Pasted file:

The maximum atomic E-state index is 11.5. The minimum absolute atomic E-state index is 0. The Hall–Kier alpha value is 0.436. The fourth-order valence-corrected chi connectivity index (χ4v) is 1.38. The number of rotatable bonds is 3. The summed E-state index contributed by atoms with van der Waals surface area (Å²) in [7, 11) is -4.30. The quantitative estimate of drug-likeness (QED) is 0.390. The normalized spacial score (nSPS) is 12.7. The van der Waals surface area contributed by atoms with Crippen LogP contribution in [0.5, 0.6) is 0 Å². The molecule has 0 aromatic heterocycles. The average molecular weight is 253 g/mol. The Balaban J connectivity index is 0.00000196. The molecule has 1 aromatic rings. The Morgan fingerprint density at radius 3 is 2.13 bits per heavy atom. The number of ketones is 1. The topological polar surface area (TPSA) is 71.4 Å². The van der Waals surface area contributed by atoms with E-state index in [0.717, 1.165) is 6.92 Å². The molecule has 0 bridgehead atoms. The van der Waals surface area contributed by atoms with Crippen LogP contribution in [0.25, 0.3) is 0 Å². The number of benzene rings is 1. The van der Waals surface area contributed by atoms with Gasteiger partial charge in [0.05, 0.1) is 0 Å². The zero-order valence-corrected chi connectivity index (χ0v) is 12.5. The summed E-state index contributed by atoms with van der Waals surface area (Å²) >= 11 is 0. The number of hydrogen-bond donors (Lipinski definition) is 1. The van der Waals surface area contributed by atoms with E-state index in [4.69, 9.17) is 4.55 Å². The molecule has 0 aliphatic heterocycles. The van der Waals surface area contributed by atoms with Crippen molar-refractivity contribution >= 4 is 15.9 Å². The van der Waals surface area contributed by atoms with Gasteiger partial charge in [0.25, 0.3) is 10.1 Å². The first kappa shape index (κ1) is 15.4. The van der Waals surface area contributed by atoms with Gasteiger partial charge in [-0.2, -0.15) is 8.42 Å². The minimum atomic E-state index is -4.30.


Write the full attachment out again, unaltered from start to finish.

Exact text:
The maximum atomic E-state index is 11.5. The minimum absolute atomic E-state index is 0. The Hall–Kier alpha value is 0.436. The fourth-order valence-corrected chi connectivity index (χ4v) is 1.38. The number of rotatable bonds is 3. The summed E-state index contributed by atoms with van der Waals surface area (Å²) in [7, 11) is -4.30. The quantitative estimate of drug-likeness (QED) is 0.390. The normalized spacial score (nSPS) is 12.7. The van der Waals surface area contributed by atoms with Crippen LogP contribution in [0.5, 0.6) is 0 Å². The molecule has 0 aromatic heterocycles. The average molecular weight is 253 g/mol. The Balaban J connectivity index is 0.00000196. The molecule has 1 aromatic rings. The Morgan fingerprint density at radius 3 is 2.13 bits per heavy atom. The number of ketones is 1. The topological polar surface area (TPSA) is 71.4 Å². The van der Waals surface area contributed by atoms with E-state index in [0.717, 1.165) is 6.92 Å². The molecule has 0 bridgehead atoms. The van der Waals surface area contributed by atoms with Crippen LogP contribution in [0.25, 0.3) is 0 Å². The number of benzene rings is 1. The van der Waals surface area contributed by atoms with Gasteiger partial charge in [0.05, 0.1) is 0 Å². The zero-order valence-corrected chi connectivity index (χ0v) is 12.5. The summed E-state index contributed by atoms with van der Waals surface area (Å²) >= 11 is 0. The number of hydrogen-bond donors (Lipinski definition) is 1. The van der Waals surface area contributed by atoms with E-state index in [4.69, 9.17) is 4.55 Å². The molecule has 0 aliphatic heterocycles. The van der Waals surface area contributed by atoms with Crippen molar-refractivity contribution >= 4 is 15.9 Å². The van der Waals surface area contributed by atoms with Gasteiger partial charge in [0.25, 0.3) is 10.1 Å². The first kappa shape index (κ1) is 15.4. The van der Waals surface area contributed by atoms with Gasteiger partial charge in [-0.2, -0.15) is 8.42 Å². The minimum atomic E-state index is -4.30.